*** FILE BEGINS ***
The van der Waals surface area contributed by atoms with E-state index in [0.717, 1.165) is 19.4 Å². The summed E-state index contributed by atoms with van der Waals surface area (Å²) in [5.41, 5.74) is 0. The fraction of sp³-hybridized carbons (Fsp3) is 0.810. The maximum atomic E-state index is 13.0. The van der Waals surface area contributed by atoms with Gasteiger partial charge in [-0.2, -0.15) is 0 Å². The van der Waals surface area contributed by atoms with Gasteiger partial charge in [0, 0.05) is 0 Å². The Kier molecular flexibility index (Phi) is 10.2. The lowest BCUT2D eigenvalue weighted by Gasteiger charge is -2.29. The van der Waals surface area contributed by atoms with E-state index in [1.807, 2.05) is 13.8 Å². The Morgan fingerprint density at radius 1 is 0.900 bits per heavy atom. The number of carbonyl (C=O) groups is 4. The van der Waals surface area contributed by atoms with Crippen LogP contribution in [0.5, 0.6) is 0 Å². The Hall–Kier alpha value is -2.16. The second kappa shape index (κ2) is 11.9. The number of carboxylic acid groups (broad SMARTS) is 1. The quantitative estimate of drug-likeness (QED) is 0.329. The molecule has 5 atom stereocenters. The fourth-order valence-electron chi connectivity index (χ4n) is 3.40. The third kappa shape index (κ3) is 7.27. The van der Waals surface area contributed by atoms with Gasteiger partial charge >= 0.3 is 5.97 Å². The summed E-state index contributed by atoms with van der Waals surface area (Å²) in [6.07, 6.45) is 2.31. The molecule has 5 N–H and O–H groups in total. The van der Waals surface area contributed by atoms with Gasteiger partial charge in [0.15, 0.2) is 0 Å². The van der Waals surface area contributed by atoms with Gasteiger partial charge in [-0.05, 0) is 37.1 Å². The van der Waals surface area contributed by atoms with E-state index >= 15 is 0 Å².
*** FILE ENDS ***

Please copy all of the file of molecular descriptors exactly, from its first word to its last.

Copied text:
The van der Waals surface area contributed by atoms with E-state index in [0.717, 1.165) is 19.4 Å². The summed E-state index contributed by atoms with van der Waals surface area (Å²) in [5.41, 5.74) is 0. The fraction of sp³-hybridized carbons (Fsp3) is 0.810. The maximum atomic E-state index is 13.0. The van der Waals surface area contributed by atoms with Gasteiger partial charge in [-0.2, -0.15) is 0 Å². The van der Waals surface area contributed by atoms with Gasteiger partial charge in [0, 0.05) is 0 Å². The Kier molecular flexibility index (Phi) is 10.2. The lowest BCUT2D eigenvalue weighted by Gasteiger charge is -2.29. The van der Waals surface area contributed by atoms with E-state index in [1.807, 2.05) is 13.8 Å². The Morgan fingerprint density at radius 1 is 0.900 bits per heavy atom. The number of carbonyl (C=O) groups is 4. The van der Waals surface area contributed by atoms with Crippen LogP contribution in [0.5, 0.6) is 0 Å². The Hall–Kier alpha value is -2.16. The second kappa shape index (κ2) is 11.9. The number of carboxylic acid groups (broad SMARTS) is 1. The quantitative estimate of drug-likeness (QED) is 0.329. The molecule has 5 atom stereocenters. The fourth-order valence-electron chi connectivity index (χ4n) is 3.40. The third kappa shape index (κ3) is 7.27. The van der Waals surface area contributed by atoms with Gasteiger partial charge >= 0.3 is 5.97 Å². The summed E-state index contributed by atoms with van der Waals surface area (Å²) in [6.07, 6.45) is 2.31. The molecule has 5 N–H and O–H groups in total. The van der Waals surface area contributed by atoms with Gasteiger partial charge in [0.15, 0.2) is 0 Å². The van der Waals surface area contributed by atoms with Gasteiger partial charge in [-0.05, 0) is 37.1 Å². The van der Waals surface area contributed by atoms with E-state index >= 15 is 0 Å².